We posted earlier about the Supreme Court's recent ruling in Freeman v. Quicken Loans. The decision held that a plaintiff seeking to enforce the Real Estate Settlement Procedures Act's ban on unearned settlement charges must show that the charge was split between two or more people. This new Washington Post article says the Supreme Court's ruling is important. Here's an excerpt:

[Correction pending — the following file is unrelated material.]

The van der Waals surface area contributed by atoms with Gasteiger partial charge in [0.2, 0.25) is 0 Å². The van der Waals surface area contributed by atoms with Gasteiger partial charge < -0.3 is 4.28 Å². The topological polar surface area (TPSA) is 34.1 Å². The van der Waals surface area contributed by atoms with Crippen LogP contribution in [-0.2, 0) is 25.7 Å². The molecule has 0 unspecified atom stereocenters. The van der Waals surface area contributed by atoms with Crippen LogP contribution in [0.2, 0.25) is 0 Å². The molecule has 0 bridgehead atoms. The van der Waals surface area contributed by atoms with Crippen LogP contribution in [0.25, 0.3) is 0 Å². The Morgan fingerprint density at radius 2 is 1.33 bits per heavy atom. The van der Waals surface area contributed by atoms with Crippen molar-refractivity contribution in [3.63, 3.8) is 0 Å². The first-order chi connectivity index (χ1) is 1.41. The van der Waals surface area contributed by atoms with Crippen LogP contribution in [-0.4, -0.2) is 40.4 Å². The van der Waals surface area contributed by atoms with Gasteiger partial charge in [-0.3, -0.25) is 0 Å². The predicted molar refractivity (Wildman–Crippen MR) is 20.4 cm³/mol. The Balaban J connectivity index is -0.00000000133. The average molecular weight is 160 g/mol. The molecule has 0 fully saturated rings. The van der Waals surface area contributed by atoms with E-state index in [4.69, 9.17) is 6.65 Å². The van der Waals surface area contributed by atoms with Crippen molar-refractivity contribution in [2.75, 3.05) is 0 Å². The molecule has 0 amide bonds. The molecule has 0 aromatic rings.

In a decision that could have significant effects on the fees that consumers pay in real estate transactions, the U.S. Supreme Court has ruled that “unearned” fees charged by lenders and other service providers do not violate federal law as long as they are not split with anyone else. The court’s unanimous decision effectively reopens the door to controversial “administrative” fees levied by real estate brokers, and could encourage the marking-up of fees by mortgage lenders, settlement agents and others, a practice that had been banned by federal regulators for the past decade. The ruling also represents a stinging defeat for the Obama administration’s departments of Justice and Housing and Urban Development — both of which had argued that charging unearned fees is illegal — and may be a shot across the bow of the new Consumer Financial Protection Bureau, which has inherited the task of policing mortgage and settlement abuses from HUD. The decision ... involved customers of Quicken Loans, the online mortgage company, who alleged that Quicken charged them “discount” fees but did not provide them lower interest rates on their mortgages, as is customary. Each “point” in a loan discount fee is equal to 1 percent of the mortgage amount. The failure to provide a lower rate, the plaintiffs claimed, meant that Quicken pocketed their fees without providing anything commensurate in return, which is a violation of the federal Real Estate Settlement Procedures Act.